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African Wild Dog Facts | Southern Africa Wildlife Guide

The African wild dog, one of the world’s most endangered mammals, has recently gained a great deal of attention. Their numbers have spiraled downward so severely that drastic conservation efforts have been put into place. As of now, there are only about 6,600 left in the wild. Botswana’s northern region, in particular the Okavango Delta, is probably the best area in the world to see them; however, they are so elusive and nomadic that the chances of observing these amazing dogs, even in Botswana, are only around one in 10. To see a pack of African wild dogs is indeed a very lucky sighting!


  • Adult African wild dogs are approximately the size of a Labrador retriever, but slimmer and sinewier for their size.
  • They weigh an average of 55 pounds.
  • All have brindled coats of brown, black, khaki and white, and similar black facemasks and white-tipped tails. Each dog has distinctive patterning besides these common traits.
  • Their rounded, oversized ears help them hear great distances.
  • They have extremely sharp teeth for shearing flesh, including unique, three-pronged knives called tricuspids.


Wild dogs are typically found in savanna, grassland and woodland. Their habitats range greatly, and they have even been observed at altitudes of 18,480 feet in the snow of Kilimanjaro, Tanzania, and in the heat of deserts. These dogs are most active in the early morning and evening, lying in shade during the day.


Wild dogs are incredibly vocal creatures. Chirps and squeaks reminiscent of bird calls are frequently heard when dogs greet each another. Agitated dogs will bark, and anxious pups sometimes give an owlish “hoo” call. Lions largely disregard wild dogs, but if they come across dogs’ kills they may attempt to chase the dogs off and feed on the carcasses.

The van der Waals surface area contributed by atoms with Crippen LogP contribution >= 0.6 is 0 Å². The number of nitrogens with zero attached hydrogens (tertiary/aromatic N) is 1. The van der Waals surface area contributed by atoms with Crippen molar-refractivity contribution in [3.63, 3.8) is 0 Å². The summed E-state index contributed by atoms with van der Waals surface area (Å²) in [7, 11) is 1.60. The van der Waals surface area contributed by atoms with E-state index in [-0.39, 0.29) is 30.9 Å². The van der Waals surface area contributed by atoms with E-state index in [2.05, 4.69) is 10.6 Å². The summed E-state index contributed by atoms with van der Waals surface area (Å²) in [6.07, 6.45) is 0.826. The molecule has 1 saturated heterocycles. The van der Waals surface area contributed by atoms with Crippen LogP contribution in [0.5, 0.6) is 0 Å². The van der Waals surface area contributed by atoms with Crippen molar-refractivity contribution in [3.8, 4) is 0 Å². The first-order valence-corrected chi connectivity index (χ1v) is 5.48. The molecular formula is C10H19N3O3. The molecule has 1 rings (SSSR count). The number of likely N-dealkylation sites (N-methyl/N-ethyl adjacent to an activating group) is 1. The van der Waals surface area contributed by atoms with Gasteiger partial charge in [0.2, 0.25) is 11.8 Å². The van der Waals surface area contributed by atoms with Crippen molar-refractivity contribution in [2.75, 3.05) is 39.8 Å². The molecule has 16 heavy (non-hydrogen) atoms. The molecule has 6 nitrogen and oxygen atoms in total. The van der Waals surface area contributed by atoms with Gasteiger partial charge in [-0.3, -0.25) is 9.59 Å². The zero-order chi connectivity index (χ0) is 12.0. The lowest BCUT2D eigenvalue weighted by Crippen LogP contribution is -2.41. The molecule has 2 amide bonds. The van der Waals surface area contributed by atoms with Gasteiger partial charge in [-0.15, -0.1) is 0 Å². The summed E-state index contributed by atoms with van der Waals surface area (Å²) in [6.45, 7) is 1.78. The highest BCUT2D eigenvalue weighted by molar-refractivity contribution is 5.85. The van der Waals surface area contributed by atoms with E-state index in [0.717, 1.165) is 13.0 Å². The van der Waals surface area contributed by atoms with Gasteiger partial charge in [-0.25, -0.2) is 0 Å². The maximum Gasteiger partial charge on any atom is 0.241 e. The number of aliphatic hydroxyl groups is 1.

Wild dog packs generally comprise of five to six adults with their pups, including a dominant breeding pair. With litters averaging 10 pups and females capable of delivering up to 18, this could bring a pack to 50 members. This actually occurred in the mid-1990s at the Moremi Game Reserve in Botswana—a pack of 46 dogs formed and were so formidable, that they almost chased away all of the other predators in the area.


Packs normally hunt once a day, but will hunt more often if the group is large or if there are pups to be fed. Prey size also influences the number of hunts—a wildebeest obviously will satisfy more dogs than will a gazelle. Wild dogs will prey upon a wide array of animals but are best at hunting small to medium-sized antelopes, such as the red lechwe. In bushed and wooded habitats, they will take down warthog and even young kudu. Such species constitute most of their kills, though given the chance they will also catch antelope fawns, hatchlings, hares and other small animals. Large antelopes, such as eland, are rarely taken, and only by very large packs.

Wild dogs have suffered unfair persecution in the past. There was misconception that they are cruel creatures and even vermin; however, in reality, wild dogs are the most efficient of all African predators and the most social of all mammals. Single living dogs simply would have no chance of survival. Their success depends on the sociality of the pack. Dogs will also kill until all dogs, young and old, sick and healthy, have eaten.


Like their hunting behavior, the breeding system for wild dogs is an example of remarkable cooperation. In each pack, only the dominant pair breeds while the other dogs help to rear their offspring. This is done for the good of the pack, since all of the dogs are related. Only the strongest genes are passed on. Breeding takes place in the middle of winter in the Okavango Delta, and this is the only time that dogs become sedentary. The gestation period lasts approximately 10 weeks, and the dominant female whelps in a den.

For the first two weeks, the female suckles the litter, spending long periods underground with the pups. After those two weeks, the pups make their first unsteady foray outside, and begin to feed on meat regurgitated for them by all of the pack members. Within six weeks or so, the pups feed on their own with the rest of the pack.

Photo Credit: David Luck
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